She forbade the publication of the letters in her will. However the editors of the book state that while they’re not following the letter of Cather’s will, they are following its intent. They state that Cather wanted people to focus more on her work than her personal life. More than sixty five years after her passing, Cather’s literary legacy is secure.
The 566 letters collected here, nearly 20 percent of the total, range from the funny (and mostly misspelled) reports of life in Red Cloud in the 1880s that Cather wrote as a teenager, through those from her college years at the University of Nebraska, her time as a journalist in Pittsburgh and New York, and during her growing eminence as a novelist. Postcards and letters describe her many travels around the United States and abroad, and they record her last years in the 1940s, when the loss of loved ones and the disasters of World War II brought her near to despair. Written to family and close friends and to such luminaries as Sarah Orne Jewett, Robert Frost, Yehudi Menuhin, Sinclair Lewis, and the president of Czechoslovakia, Thomas Masaryk, they reveal her in her daily life as a woman and writer passionately interested in people, literature, and the arts in general.
Gillian Cross’ new retelling of Homer’s The Odyssey is aimed at kids 8 and up, and like many children’s books, it’s brightly colored and beautifully illustrated. But the artwork in this book — illustrated by Neil Packer — seems sophisticated for a kids’ book. These are not your standard depictions of gods and goddesses with chiseled features in flowing gowns. The images are stylized, multi-layered, richly colored and a little edgy.
The article goes on to question if such a book would ever make a good eBook. Are some books destined for print? What makes a book a good fit for an E-Reader?
You’ll also want to be sure to check out the book in question. The illustrations for The Odyssey are truly beautiful.
Yesterday NPR interviewed Salman Rushdie about his new memoir, Joseph Anton. In the book Rushdie talks about the experience of living in hiding after a fatwa was issued calling for the death of the author and anyone associated with the book’s publication.
Where does the title come from? In the interview Rushdie states:
“The police asked me to come up with a pseudonym, partly because I needed to rent properties and so on, and obviously couldn’t do it in my own name,” he says. “And I was asked to make it not an Indian name. And so, deprived of one nationality, I retreated into literature — which is, you could say, my other country — and chose this name from the first names of Conrad and Chekhov: Joseph Conrad, Anton Chekhov equals Joseph Anton.”
The interview is fascinating. Rushdie draws parallels between his situation and Alfred Hitchcock’s film The Birds. Not only that, he suggests that his experience might have been a sort of foretelling of the 9/11 attacks.
On June 5th Ray Bradbury passed away. He entertained us with work like Fahrenheit 451, The Martian Chronicles and The Illustrated Man.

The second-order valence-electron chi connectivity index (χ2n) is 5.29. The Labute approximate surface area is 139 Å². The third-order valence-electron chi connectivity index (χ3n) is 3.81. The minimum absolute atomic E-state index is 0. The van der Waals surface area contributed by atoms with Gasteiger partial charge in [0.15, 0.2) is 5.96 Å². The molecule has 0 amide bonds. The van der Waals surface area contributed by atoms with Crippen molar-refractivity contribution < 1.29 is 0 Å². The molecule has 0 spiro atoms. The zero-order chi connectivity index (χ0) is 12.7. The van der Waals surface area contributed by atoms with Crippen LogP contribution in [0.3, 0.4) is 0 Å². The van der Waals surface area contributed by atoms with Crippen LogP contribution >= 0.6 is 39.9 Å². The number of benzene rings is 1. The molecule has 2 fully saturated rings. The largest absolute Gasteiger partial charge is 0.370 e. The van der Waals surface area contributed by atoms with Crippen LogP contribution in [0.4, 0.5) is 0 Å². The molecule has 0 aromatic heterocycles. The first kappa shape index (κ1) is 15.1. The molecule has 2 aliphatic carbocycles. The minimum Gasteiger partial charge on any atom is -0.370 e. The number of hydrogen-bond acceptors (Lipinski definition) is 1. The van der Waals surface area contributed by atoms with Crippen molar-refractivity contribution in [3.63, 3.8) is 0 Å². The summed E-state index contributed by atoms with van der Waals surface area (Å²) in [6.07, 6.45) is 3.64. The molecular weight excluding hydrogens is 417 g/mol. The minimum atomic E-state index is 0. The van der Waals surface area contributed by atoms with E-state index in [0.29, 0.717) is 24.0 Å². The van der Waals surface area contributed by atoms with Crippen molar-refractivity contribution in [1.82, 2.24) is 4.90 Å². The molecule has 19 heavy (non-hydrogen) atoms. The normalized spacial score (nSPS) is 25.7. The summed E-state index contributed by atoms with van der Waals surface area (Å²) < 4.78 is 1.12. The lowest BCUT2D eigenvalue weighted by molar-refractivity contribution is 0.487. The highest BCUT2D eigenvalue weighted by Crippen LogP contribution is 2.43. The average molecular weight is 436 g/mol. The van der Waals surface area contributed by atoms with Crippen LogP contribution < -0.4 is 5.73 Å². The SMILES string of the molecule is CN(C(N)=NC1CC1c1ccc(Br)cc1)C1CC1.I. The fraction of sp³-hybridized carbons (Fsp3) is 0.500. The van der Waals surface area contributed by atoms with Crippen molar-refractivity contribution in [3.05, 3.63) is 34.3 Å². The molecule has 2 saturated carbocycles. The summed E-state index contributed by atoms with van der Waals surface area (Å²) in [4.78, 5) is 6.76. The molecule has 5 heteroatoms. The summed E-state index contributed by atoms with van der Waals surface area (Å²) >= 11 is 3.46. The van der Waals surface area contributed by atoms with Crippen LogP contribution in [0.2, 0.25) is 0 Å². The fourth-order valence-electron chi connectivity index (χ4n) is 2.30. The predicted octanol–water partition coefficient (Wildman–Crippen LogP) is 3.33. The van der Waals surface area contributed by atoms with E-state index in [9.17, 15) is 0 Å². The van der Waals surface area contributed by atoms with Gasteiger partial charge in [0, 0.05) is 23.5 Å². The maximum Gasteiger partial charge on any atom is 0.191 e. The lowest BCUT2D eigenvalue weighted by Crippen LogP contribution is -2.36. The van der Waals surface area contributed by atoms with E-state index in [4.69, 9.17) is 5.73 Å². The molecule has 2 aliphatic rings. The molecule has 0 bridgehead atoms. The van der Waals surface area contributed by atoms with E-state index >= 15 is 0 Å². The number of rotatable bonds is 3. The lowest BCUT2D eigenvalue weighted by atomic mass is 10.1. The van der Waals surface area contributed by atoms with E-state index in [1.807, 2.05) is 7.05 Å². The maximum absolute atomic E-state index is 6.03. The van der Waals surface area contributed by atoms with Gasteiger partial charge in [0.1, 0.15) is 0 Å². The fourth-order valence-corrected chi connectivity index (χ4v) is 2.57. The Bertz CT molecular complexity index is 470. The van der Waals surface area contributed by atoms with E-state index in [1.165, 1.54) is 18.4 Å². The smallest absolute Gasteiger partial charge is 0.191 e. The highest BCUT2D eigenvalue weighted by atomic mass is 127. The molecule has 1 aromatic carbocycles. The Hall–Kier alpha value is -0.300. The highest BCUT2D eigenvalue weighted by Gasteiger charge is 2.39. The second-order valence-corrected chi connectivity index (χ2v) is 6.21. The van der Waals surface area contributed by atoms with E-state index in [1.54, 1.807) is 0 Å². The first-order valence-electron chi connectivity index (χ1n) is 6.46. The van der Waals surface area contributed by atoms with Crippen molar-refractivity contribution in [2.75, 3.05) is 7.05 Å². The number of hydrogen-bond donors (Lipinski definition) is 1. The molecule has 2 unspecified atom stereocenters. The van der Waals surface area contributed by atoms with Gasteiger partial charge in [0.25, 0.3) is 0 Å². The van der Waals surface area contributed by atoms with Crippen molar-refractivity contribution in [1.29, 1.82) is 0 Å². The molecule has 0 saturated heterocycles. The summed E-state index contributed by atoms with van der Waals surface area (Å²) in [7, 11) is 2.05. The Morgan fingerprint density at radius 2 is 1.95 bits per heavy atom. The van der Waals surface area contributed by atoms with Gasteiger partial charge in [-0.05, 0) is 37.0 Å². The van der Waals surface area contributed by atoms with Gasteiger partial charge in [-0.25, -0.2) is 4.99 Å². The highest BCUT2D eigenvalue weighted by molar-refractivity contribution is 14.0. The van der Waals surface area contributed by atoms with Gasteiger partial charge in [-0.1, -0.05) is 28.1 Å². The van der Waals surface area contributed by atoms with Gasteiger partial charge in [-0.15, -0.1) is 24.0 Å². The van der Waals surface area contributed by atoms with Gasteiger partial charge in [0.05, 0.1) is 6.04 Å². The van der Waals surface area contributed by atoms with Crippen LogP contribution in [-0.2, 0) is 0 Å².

Bradbury’s grandson said, “His legacy lives on in his monumental body of books, film, television and theater, but more importantly, in the minds and hearts of anyone who read him, because to read him was to know him. He was the biggest kid I know.”
Here’s a documentary about Bradbury from 1963. I especially liked hearing about the early years of his writing. Thank heavens he stuck with writing!
In 1912 there was an announcement that rocked the scientific world. The remains of an early form of man had been found in the British village of Piltdown. It was exciting because Piltdown Man was much different from his Cro-Magnon and Neanderthal cousins. He had an enormous brain. A large tool that looked kind of like a cricket bat was found near the skull fragments. Piltdown Man was certainly one of a kind.
It turns out that the reason Piltdown Man was so different is because the artifacts were forged.
In 1953 it was proven that the artifacts were actually the skull of a modern human and the jawbone of an orangutan or chimpanzee. Now only one mystery remains. Who perpetrated the hoax?
It seems likely that Charles Dawson, the man who first found the remains, was in on the scheme. Dawson, nicknamed the Wizard of Sussex, was famous for his archeological finds. However Dawson’s discoveries have not stood the test of time.
Dr Miles Russell of Bournemouth University studied Dawson’s collection. In 2003 Russell declared that at least 38 specimens were fakes. He further stated that Dawson’s career was “built upon deceit, sleight of hand, fraud and deception, the ultimate gain being international recognition”
But did Dawson act alone? Sir Arhtur Conan Doyle has always been suspected of assisting Dawson. As a doctor Conan Doyle had the means to create the forged artifacts. As a Spiritualist he may have also had the motive to take a jab at the scientific community.
In a few weeks British researchers are going to study the remains of Piltdown Man. Their objective will be to find out everything they can about the artifacts and hopefully discover who took part in the fraud.